So, what does this leave us with when women, and specifically women of color, can only make it so far in a system designed to promote the wealthy? Well, to start, this means that critics and voters need to stop referring to women as unelectable. Women are not unelectable, and Kamala Harris is proof. As a female candidate born of Indian and Jamaican descent, Harris was posited as one of the many people of color running for office, among opponents like Andrew Yang, Corey Booker, and Julián Castro. But in reality, among the few people of color, there are four times as many white candidates, so why are those of color still considered history-making while at the same time unimportant or unqualified? Harris was not simply a minority ticket. Kamala Harris was one of the most experienced potentials. She attended Howard University where she studied political science and economics and went on to study law at the University of California Hastings College of Law, an education some may critique as not an Ivy—an archaic critique, really. Harris' experience demonstrates how close to her community her education led her, whereas I see the standard for Ivy schooling as potentially isolating. Her work spans from tackling child abuse and domestic violence to building cases against sex trafficking. In 2004 Harris won San Francisco's race to become the first woman and the first person of color to hold the office of district attorney. In 2016, she was elected senator.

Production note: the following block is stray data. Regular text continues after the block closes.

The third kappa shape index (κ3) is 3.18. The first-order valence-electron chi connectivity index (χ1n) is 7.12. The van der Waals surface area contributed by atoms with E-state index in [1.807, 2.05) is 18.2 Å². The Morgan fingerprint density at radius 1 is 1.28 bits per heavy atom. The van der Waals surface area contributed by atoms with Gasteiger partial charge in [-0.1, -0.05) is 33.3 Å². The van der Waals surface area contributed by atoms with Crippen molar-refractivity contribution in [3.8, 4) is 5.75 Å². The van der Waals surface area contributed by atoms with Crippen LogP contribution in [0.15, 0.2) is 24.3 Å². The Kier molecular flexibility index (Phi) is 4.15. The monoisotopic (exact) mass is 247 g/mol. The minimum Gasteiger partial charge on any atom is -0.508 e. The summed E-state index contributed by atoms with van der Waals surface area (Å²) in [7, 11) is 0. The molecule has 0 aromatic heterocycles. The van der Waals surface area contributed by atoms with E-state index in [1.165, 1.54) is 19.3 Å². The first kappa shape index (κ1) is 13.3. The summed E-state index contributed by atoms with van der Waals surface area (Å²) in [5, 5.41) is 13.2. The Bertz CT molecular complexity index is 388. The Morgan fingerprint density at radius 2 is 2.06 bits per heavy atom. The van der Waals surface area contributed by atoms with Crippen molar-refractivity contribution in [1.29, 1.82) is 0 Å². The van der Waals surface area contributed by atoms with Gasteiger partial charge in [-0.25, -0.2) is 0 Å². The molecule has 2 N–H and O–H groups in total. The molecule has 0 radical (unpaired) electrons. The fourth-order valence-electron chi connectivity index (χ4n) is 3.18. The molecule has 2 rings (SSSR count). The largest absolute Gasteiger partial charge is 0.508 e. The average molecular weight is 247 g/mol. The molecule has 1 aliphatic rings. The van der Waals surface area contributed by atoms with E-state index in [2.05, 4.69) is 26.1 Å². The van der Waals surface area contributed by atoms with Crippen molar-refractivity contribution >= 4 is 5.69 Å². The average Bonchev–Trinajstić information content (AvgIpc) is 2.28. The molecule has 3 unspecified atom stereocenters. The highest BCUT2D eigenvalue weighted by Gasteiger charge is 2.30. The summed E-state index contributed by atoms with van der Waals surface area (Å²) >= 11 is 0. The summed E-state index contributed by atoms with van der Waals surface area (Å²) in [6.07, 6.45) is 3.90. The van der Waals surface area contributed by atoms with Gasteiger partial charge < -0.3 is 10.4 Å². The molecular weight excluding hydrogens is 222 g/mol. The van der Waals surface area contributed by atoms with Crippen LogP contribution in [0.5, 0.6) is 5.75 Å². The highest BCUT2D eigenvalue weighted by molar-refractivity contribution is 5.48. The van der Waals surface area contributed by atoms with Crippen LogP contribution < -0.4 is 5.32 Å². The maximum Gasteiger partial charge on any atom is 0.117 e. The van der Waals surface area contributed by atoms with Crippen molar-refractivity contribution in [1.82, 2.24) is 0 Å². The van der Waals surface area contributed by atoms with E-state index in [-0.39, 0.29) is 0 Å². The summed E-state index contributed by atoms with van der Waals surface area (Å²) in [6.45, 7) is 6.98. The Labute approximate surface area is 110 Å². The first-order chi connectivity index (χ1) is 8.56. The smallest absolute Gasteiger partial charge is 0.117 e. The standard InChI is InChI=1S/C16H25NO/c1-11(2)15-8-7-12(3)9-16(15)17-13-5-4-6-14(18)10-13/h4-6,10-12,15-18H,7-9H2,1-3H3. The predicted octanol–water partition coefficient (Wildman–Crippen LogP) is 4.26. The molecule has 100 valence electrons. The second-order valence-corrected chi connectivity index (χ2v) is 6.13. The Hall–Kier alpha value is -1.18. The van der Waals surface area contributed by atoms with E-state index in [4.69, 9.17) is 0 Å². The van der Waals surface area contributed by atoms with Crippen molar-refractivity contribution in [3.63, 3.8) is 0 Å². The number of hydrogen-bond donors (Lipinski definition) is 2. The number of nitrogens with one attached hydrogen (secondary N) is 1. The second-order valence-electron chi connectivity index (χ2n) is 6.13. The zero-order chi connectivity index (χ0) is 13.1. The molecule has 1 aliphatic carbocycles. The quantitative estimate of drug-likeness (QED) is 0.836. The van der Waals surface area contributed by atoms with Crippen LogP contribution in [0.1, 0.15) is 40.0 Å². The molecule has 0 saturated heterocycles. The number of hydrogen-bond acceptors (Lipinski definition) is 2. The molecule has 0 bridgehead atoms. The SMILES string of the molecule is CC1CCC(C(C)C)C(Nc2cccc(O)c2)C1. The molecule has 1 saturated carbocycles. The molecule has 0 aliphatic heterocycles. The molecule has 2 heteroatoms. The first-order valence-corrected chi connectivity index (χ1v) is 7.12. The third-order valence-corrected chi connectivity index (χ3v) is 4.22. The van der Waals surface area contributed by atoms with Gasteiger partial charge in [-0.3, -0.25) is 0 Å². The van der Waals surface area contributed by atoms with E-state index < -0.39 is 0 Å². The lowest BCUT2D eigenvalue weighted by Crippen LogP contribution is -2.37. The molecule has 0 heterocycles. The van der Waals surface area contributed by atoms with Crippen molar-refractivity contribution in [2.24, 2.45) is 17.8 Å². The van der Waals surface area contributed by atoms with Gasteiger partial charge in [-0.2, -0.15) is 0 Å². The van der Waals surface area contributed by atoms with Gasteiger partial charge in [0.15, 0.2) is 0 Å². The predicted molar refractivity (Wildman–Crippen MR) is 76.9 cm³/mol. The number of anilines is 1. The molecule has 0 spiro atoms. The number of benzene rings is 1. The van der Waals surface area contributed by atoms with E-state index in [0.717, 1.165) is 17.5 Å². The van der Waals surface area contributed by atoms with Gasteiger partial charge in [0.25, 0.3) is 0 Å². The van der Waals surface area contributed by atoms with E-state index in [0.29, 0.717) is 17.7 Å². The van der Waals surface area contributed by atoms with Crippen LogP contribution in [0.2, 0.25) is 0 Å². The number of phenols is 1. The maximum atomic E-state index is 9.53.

I don't have the time and space to outline all of Kamala Harris' achievements, but the fact of the matter is, Kamala Harris is electable, she had been elected to several positions in her life and thrived in them. So the issue then becomes, if women truly as electable, why is there such an issue making space for them? Philosopher Kate Manne spoke with Vox's Ezra Klein and theorized, "Electability isn't a static social fact; it's a social fact we're constructing. [My] worry is electability is a smokescreen for this sadly common thing, which is not wanting to support a female candidate."